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Moody's cuts Noble to junk credit rating despite Agri deal

Credit ratings agency Moody's has cut Noble Group's rating to junk due to liquidity concerns, capping a year of trouble for the Hong Kong-based commodities trader amid a rout in raw materials.

The downgrade will see Noble's senior unsecured bond ratings drop to Ba1, from the lowest investment grade of Baa3. The outlook for the rating is negative.

The cut to junk territory will likely increase Noble's borrowing costs and make it harder for the trader to refinance debt to shore up its finances.

Moody's sounded a warning on Noble's rating in November by announcing a review of the company's investment grading.

Noble's shares tanked as much as 5.7 percent in early trade Wednesday on the downgrade.

In a move that was read as an attempt to counter the review, the Singapore-listed company reached an agreement to sell its stake in Noble Agri, its joint venture with COFCO International, to the Chinese state-owned giant for $750 million in cash.

While the sale will improve Noble's liquidity profile and adjust net debt to earnings before interest, tax, depreciation and amortization (ebitda), its liquidity position "remains constrained", said Moody's in a statement.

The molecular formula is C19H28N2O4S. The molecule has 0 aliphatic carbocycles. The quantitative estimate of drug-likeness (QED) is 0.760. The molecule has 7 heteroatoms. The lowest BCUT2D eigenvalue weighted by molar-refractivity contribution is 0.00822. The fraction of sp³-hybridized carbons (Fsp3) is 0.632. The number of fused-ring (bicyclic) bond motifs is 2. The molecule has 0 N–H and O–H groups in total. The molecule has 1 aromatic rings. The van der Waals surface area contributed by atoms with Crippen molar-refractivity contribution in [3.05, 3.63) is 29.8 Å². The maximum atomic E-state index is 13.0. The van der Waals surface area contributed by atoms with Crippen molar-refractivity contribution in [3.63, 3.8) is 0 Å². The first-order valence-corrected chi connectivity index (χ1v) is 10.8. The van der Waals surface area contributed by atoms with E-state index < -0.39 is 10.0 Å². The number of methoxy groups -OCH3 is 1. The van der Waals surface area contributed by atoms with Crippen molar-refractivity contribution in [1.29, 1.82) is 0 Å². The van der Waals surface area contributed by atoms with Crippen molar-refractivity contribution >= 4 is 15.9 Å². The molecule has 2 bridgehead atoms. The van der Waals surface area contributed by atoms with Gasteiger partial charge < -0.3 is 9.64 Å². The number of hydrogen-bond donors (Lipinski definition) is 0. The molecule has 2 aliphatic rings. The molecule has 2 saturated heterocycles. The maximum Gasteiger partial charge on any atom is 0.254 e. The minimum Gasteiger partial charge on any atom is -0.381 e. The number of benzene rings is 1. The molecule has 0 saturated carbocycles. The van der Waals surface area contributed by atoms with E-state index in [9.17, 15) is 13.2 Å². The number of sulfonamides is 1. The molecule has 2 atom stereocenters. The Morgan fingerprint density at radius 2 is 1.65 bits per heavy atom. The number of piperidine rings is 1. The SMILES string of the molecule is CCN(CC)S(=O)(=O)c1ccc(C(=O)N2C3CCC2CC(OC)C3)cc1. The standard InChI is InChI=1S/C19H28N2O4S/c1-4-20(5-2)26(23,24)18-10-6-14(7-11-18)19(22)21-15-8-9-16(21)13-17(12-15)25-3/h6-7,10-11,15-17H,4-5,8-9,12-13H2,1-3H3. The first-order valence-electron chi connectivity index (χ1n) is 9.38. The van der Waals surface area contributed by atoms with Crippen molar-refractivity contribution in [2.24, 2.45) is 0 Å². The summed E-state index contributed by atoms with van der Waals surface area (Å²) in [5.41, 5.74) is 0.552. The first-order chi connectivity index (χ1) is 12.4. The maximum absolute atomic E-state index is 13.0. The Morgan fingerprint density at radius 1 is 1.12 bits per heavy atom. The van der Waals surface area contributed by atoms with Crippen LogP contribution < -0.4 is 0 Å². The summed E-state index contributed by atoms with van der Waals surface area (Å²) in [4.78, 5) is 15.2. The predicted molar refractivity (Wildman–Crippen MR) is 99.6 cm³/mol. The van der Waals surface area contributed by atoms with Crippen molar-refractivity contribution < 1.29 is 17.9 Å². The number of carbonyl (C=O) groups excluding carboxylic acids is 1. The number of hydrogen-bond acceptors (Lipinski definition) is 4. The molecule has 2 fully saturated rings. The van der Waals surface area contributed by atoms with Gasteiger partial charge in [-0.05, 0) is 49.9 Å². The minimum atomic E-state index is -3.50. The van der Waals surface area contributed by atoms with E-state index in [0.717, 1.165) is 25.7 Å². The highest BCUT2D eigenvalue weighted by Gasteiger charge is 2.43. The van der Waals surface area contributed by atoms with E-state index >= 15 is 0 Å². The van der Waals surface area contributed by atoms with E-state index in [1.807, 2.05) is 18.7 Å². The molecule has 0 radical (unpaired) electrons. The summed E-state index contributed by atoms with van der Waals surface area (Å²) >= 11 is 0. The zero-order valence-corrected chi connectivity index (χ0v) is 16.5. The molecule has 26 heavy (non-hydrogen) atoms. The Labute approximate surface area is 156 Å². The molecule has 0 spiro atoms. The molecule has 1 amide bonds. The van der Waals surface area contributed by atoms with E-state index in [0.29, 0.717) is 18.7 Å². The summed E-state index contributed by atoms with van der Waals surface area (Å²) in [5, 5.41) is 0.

The global commodity downturn has also become more severe over the last one to two months, said Moody's.

"These negative conditions might erode Noble's access to funding and could therefore challenge its profitability," the agency added.

Noble has been under scrutiny since February when a firm called Iceberg Research published a report, alleging that the Singapore-listed trader's accounting treatments were "unusual," result in "fabricated" profit and "intentionally misleads credit agencies and investors."

Noble has said it had identified Iceberg as Arnaud Vagner, a disgruntled ex-employee it claimed to have fired in 2013; the company filed a lawsuit against Vagner in Hong Kong, alleging "conspiracy to injure." Iceberg has previously refused to confirm or deny whether Vagner is a principal.

Noble's shares have fallen 60 percent since the Iceberg attack, culminating in a shareholder meeting in August at which it promised to lay bare its finances.

Noble has consistently and vehemently denied the allegations and has taken multiple steps to improve its disclosures to investors, including commissioning an independent review of its accounting from PricewaterhouseCoopers (PwC), which found Noble's accounting was in line with international standards.

Responding to Wednesday's downgrade, Noble said that while it respected Moody's decision, it was of the view that its rating metrics would "substantially exceed those required of an investment grade credit" when the Noble Agri deal closed.

"It is unfortunate that this transaction has seemingly, in our view, been outweighed by Moody's negative view of the commodity producer segment," the trading house said in a statement.

Standards and Poor's is also reviewing Noble's investment grade rating.

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